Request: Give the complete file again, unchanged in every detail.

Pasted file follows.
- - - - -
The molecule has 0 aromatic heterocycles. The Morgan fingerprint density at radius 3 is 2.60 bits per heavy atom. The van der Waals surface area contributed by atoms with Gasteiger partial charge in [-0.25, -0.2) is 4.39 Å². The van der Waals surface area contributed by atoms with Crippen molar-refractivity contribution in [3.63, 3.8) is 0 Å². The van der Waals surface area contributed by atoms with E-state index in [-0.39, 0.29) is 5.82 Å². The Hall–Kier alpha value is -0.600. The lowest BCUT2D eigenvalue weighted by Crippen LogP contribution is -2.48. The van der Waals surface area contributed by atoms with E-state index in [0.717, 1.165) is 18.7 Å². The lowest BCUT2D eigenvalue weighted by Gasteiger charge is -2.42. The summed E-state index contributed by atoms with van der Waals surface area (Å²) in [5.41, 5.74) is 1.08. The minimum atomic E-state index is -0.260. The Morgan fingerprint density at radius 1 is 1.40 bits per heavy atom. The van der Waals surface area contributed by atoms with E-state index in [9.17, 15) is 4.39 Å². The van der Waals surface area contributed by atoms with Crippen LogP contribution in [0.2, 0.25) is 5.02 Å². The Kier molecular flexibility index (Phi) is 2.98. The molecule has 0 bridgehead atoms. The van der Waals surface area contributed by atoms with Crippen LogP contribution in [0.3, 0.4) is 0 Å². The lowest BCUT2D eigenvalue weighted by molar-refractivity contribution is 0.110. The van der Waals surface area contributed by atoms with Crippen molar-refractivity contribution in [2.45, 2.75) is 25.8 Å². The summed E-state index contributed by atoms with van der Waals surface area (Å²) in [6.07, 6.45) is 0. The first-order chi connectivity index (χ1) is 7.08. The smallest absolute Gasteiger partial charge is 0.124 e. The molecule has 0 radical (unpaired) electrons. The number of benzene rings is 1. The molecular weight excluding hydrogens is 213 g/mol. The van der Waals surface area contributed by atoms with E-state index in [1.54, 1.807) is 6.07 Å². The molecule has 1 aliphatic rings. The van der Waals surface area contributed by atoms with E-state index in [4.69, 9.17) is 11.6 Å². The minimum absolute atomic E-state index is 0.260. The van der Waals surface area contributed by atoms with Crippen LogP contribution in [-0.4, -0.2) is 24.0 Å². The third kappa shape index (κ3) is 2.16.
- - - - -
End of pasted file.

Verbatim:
The molecule has 0 aromatic heterocycles. The Morgan fingerprint density at radius 3 is 2.60 bits per heavy atom. The van der Waals surface area contributed by atoms with Gasteiger partial charge in [-0.25, -0.2) is 4.39 Å². The van der Waals surface area contributed by atoms with Crippen molar-refractivity contribution in [3.63, 3.8) is 0 Å². The van der Waals surface area contributed by atoms with E-state index in [-0.39, 0.29) is 5.82 Å². The Hall–Kier alpha value is -0.600. The lowest BCUT2D eigenvalue weighted by Crippen LogP contribution is -2.48. The van der Waals surface area contributed by atoms with E-state index in [0.717, 1.165) is 18.7 Å². The lowest BCUT2D eigenvalue weighted by Gasteiger charge is -2.42. The summed E-state index contributed by atoms with van der Waals surface area (Å²) in [5.41, 5.74) is 1.08. The minimum atomic E-state index is -0.260. The Morgan fingerprint density at radius 1 is 1.40 bits per heavy atom. The van der Waals surface area contributed by atoms with E-state index in [9.17, 15) is 4.39 Å². The van der Waals surface area contributed by atoms with Crippen LogP contribution in [0.2, 0.25) is 5.02 Å². The Kier molecular flexibility index (Phi) is 2.98. The molecule has 0 bridgehead atoms. The van der Waals surface area contributed by atoms with Crippen LogP contribution in [0.3, 0.4) is 0 Å². The lowest BCUT2D eigenvalue weighted by molar-refractivity contribution is 0.110. The van der Waals surface area contributed by atoms with Crippen molar-refractivity contribution in [2.45, 2.75) is 25.8 Å². The summed E-state index contributed by atoms with van der Waals surface area (Å²) in [6.07, 6.45) is 0. The first-order chi connectivity index (χ1) is 7.08. The smallest absolute Gasteiger partial charge is 0.124 e. The molecule has 0 radical (unpaired) electrons. The number of benzene rings is 1. The molecular weight excluding hydrogens is 213 g/mol. The van der Waals surface area contributed by atoms with E-state index in [1.54, 1.807) is 6.07 Å². The molecule has 1 aliphatic rings. The van der Waals surface area contributed by atoms with E-state index in [4.69, 9.17) is 11.6 Å². The minimum absolute atomic E-state index is 0.260. The van der Waals surface area contributed by atoms with Crippen LogP contribution in [-0.4, -0.2) is 24.0 Å². The third kappa shape index (κ3) is 2.16.